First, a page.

Dowdy has filed, in part, a motion seeking to conduct additional discovery relating to Santander's motion to compel arbitration. ECF 30 at 7. Because this Court is applying the summary judgment standard, it will consider Dowdy's motion as analogous to a party's declaration under Fed.R.Civ.P. 56(d), seeking to demonstrate why it cannot present facts essential to justify its opposition without additional discovery. “[T]o justify a denial of summary judgment on the grounds that additional discovery is necessary, the facts identified in a Rule 56 affidavit must be ‘essential to [the] opposition.'” Hamilton v. Mayor & City Council of Baltimore, 807 F.Supp.2d 331, 342 (D. Md. 2011) (citation omitted). The Court should deny a non-moving party's Rule 56(d) request for additional discovery “where the additional evidence sought for discovery would not have by itself created a genuine issue of material fact sufficient to defeat summary judgment.” Strag v. Bd. of Trs., Craven Cmty. Coll., 55 F.3d 943, 953 (4th Cir. 1995); see Amirmokri v. Abraham, 437 F.Supp.2d 414, 420 (D. Md. 2006) (“A Rule 56[(d)] motion for additional discovery is properly denied when the additional evidence sought to be discovered would not create a genuine issue of material fact sufficient to defeat summary judgment.”) (citing Strag, 55 F.3d at 954)).

         Applying that analogy here, Dowdy has not established that the additional discovery she seeks would create a genuine issue of material fact in support of her opposition. First, several of the items she seeks are items that should be equally within her possession. See ECF 30 at 7 (requesting the opportunity “to gather any communication from Santander to Dowdy notifying Dowdy of the original assignment to NCB Management Services, Inc.”); Id. at 8 (requesting “to uncover any documents provided to Dowdy related to NCB Management Services, Inc. [sic] collection of the account.”). Second, some of the documents she seeks clearly are already within her possession, since she attached them to her own filings in this case. Id. (“Santander filed pages 1-30 of the Forward Flow Financial Assets Sale Agreement but failed to include pages 31-38 with its filing. Dowdy previously filed what she believes to be pages 32 and 33 of this agreement.”) The third and final category of items Dowdy seeks is simply irrelevant to the dispute. Dowdy “requests leave to take discovery on Santander's internal operating procedures undertaken after it entered into the Forward Flow Financial Assets Sale Agreement with NCB Management Inc. (i.e. accounting, charge offs, data storage, book entries relating to assigned RISCs).” Id. at 7. The question of what was assigned under the Forward Flow Financial Assets Sale Agreement is a question of contractual interpretation, and Santander's internal operating procedures are therefore irrelevant. Because none of the discovery sought would create a genuine issue of material fact to support Dowdy's position, I will deny her request to conduct additional discovery relating to Santander's motion to compel arbitration.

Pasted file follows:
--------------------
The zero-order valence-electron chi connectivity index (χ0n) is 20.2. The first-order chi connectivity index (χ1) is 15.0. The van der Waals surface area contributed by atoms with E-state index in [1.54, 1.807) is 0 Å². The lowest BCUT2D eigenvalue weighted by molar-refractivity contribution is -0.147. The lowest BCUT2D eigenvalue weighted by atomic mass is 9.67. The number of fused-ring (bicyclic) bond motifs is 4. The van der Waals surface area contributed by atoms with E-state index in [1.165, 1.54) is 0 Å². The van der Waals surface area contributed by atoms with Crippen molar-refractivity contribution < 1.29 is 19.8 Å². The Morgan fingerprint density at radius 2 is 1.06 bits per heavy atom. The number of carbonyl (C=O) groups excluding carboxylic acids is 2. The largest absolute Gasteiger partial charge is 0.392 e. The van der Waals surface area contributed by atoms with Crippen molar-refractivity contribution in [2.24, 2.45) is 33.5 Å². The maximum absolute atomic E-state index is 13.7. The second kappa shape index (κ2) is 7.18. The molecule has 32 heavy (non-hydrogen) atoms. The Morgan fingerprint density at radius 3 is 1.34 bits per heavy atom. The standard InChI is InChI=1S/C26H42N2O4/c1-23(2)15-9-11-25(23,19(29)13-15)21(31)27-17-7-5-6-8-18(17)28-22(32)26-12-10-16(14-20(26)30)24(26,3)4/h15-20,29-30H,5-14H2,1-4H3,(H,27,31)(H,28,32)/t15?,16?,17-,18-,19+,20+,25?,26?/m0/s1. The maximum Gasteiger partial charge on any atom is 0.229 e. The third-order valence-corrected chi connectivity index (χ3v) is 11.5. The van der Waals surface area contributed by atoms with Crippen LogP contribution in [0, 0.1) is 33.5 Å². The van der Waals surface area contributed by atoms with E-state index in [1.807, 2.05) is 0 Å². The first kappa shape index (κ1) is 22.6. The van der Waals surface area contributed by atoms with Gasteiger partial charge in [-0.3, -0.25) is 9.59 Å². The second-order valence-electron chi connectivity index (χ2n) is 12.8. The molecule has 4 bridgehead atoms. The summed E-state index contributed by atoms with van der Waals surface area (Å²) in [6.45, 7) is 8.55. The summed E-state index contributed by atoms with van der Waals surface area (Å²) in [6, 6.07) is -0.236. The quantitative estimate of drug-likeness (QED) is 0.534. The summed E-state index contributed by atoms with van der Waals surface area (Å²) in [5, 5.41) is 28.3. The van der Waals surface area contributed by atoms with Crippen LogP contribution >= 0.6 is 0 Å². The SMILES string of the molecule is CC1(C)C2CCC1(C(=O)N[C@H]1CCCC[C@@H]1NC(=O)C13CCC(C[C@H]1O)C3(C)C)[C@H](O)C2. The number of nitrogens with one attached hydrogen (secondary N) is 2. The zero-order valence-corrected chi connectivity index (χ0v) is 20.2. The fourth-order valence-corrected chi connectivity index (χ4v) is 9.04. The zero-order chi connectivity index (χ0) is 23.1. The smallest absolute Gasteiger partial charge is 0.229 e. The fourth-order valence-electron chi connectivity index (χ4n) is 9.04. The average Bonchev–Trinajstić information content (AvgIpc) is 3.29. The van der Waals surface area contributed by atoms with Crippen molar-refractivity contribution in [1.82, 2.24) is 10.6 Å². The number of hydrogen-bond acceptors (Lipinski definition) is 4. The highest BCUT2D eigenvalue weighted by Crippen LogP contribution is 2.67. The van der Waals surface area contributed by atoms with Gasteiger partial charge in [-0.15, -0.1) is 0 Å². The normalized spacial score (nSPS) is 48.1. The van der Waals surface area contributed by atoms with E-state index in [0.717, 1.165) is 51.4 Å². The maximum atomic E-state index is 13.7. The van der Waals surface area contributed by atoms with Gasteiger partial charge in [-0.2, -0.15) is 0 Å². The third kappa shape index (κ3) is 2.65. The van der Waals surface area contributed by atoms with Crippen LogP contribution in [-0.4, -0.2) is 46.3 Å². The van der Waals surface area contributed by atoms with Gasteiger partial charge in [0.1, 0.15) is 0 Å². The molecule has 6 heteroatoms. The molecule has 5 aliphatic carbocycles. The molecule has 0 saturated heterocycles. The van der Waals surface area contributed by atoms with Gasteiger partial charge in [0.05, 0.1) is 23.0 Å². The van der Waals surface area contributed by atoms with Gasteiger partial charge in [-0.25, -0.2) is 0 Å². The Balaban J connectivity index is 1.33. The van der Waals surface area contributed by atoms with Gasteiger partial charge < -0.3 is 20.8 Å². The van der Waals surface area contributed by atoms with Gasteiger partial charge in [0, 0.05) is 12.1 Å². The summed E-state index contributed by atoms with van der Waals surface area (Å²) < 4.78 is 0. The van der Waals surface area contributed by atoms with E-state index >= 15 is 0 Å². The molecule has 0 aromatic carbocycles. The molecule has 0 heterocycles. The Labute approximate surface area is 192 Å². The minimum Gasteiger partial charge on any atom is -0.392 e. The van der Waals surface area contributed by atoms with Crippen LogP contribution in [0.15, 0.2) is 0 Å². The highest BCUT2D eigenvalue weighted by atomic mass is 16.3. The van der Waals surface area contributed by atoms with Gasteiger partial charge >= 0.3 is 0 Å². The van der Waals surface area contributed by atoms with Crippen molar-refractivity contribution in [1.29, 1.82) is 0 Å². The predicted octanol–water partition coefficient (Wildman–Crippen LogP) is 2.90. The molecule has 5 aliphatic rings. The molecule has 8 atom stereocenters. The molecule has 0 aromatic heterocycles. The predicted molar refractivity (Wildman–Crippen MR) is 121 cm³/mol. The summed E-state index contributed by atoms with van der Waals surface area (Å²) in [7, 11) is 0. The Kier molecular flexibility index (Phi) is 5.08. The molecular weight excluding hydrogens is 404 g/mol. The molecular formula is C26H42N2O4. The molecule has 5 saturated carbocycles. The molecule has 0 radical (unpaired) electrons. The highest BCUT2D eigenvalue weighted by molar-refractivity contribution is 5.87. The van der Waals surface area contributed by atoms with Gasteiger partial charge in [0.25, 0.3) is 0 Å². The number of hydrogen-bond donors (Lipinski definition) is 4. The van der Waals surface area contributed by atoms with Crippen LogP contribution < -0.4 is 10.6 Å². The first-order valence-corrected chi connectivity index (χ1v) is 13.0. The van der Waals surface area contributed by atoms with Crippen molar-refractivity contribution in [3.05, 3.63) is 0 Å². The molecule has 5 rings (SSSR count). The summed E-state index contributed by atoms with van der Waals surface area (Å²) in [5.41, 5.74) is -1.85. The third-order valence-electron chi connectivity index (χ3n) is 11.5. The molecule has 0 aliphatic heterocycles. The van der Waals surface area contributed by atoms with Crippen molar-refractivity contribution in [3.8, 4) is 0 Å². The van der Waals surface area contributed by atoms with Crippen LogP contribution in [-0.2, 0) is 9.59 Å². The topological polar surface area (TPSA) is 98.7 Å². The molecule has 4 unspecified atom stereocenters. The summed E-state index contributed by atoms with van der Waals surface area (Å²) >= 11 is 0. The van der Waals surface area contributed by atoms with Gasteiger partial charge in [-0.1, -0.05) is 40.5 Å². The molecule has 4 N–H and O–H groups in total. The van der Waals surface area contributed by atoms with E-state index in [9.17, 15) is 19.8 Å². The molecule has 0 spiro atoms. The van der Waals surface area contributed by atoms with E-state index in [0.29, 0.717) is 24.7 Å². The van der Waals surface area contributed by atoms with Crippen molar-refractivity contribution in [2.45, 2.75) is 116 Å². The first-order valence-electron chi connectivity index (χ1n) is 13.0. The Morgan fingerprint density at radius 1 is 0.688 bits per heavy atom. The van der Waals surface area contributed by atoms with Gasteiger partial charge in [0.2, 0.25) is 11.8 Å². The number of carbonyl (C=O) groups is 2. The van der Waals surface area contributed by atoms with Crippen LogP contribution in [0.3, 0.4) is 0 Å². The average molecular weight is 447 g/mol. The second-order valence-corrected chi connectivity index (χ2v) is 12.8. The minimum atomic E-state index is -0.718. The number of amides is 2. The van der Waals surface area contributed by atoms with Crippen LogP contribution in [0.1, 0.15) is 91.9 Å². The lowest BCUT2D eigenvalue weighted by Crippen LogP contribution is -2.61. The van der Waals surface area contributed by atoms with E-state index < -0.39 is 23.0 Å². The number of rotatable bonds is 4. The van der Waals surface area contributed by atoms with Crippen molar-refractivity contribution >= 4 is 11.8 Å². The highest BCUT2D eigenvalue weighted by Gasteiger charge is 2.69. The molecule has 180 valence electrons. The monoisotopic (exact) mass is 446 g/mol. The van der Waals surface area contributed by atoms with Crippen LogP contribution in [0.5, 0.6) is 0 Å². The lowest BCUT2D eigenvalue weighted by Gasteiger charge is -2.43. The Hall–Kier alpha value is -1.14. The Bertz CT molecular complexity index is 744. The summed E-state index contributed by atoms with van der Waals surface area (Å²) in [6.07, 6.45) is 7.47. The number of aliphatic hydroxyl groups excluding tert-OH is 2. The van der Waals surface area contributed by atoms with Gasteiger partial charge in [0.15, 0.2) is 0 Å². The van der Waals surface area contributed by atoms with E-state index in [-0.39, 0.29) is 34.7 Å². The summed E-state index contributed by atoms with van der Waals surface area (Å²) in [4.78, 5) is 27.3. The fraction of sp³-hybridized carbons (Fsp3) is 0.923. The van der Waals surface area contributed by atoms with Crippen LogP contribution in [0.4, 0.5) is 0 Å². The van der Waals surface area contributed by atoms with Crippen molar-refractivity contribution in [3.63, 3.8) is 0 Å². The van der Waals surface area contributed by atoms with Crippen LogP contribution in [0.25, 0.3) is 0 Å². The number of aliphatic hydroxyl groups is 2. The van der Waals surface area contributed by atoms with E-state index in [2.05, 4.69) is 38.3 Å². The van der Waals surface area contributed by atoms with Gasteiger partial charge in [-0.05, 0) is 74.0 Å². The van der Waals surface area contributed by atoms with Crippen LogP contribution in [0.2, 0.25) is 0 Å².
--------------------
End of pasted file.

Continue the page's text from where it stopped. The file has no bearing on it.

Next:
Analysis I. Motion to Compel Arbitration

         Santander seeks to compel non-class arbitration, under the terms of the Arbitration Agreement in the Buyer's Order. Dowdy makes four arguments in opposition: 1) the RISC is a stand-alone document, without an arbitration agreement; 2) the Buyer's Order limits the application of its Arbitration Agreement to its original signatories, Dowdy and Koons; (3) even if Santander had a right to compel arbitration, the right was released upon the execution of a settlement agreement between Dowdy and Santander's assignee, NCB Management, Inc. ("NCB"); and 4) the RISC merged into the Judgment entered by the District Court in the dispute between NCB and Dowdy.

         Dowdy concedes that the Federal Arbitration Act favors the enforcement of written arbitration agreements between parties. See ECF 16 at 6 (citing Buckeye Check Cashing, Inc. v. Cardegna, 546 U.S. 440, 443 (2006)). However, Dowdy correctly notes that before a court can properly compel arbitration, the moving party must prove “a written agreement that includes an arbitration provision that purports to cover the dispute[.]” Adkins v. Labor Ready, Inc., 303 F.3d 496, 500-01 (4th Cir. 2002) (“[E]ven though arbitration has a favored place, ...